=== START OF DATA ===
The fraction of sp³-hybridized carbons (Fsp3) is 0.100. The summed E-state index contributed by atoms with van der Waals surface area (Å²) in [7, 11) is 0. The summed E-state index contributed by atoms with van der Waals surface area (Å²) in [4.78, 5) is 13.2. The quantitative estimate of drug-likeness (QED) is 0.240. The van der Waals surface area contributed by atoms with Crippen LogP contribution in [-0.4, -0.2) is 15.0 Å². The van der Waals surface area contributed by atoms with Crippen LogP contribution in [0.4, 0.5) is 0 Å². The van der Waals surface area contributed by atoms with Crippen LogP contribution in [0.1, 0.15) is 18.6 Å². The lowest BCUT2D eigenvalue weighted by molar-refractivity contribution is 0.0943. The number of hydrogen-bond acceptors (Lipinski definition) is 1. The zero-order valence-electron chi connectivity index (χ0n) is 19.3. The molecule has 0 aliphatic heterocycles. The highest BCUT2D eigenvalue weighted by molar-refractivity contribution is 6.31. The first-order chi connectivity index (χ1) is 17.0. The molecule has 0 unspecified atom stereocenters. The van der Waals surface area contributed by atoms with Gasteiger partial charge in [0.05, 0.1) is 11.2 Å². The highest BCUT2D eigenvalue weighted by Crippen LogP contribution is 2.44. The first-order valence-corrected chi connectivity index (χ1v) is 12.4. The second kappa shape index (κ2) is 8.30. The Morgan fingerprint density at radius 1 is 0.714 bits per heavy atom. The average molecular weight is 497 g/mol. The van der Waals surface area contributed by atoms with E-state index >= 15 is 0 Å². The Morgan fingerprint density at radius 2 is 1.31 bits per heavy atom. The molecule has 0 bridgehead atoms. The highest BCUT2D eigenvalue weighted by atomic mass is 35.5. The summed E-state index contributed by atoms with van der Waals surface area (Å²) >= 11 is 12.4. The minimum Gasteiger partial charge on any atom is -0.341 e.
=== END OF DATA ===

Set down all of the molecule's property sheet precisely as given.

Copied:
The fraction of sp³-hybridized carbons (Fsp3) is 0.100. The summed E-state index contributed by atoms with van der Waals surface area (Å²) in [7, 11) is 0. The summed E-state index contributed by atoms with van der Waals surface area (Å²) in [4.78, 5) is 13.2. The quantitative estimate of drug-likeness (QED) is 0.240. The van der Waals surface area contributed by atoms with Crippen LogP contribution in [-0.4, -0.2) is 15.0 Å². The van der Waals surface area contributed by atoms with Crippen LogP contribution in [0.4, 0.5) is 0 Å². The van der Waals surface area contributed by atoms with Crippen LogP contribution in [0.1, 0.15) is 18.6 Å². The lowest BCUT2D eigenvalue weighted by molar-refractivity contribution is 0.0943. The number of hydrogen-bond acceptors (Lipinski definition) is 1. The zero-order valence-electron chi connectivity index (χ0n) is 19.3. The molecule has 0 aliphatic heterocycles. The highest BCUT2D eigenvalue weighted by molar-refractivity contribution is 6.31. The first-order chi connectivity index (χ1) is 17.0. The molecule has 0 unspecified atom stereocenters. The van der Waals surface area contributed by atoms with Gasteiger partial charge in [0.05, 0.1) is 11.2 Å². The highest BCUT2D eigenvalue weighted by Crippen LogP contribution is 2.44. The first-order valence-corrected chi connectivity index (χ1v) is 12.4. The second kappa shape index (κ2) is 8.30. The Morgan fingerprint density at radius 1 is 0.714 bits per heavy atom. The average molecular weight is 497 g/mol. The van der Waals surface area contributed by atoms with E-state index >= 15 is 0 Å². The Morgan fingerprint density at radius 2 is 1.31 bits per heavy atom. The molecule has 0 bridgehead atoms. The highest BCUT2D eigenvalue weighted by atomic mass is 35.5. The summed E-state index contributed by atoms with van der Waals surface area (Å²) >= 11 is 12.4. The minimum Gasteiger partial charge on any atom is -0.341 e.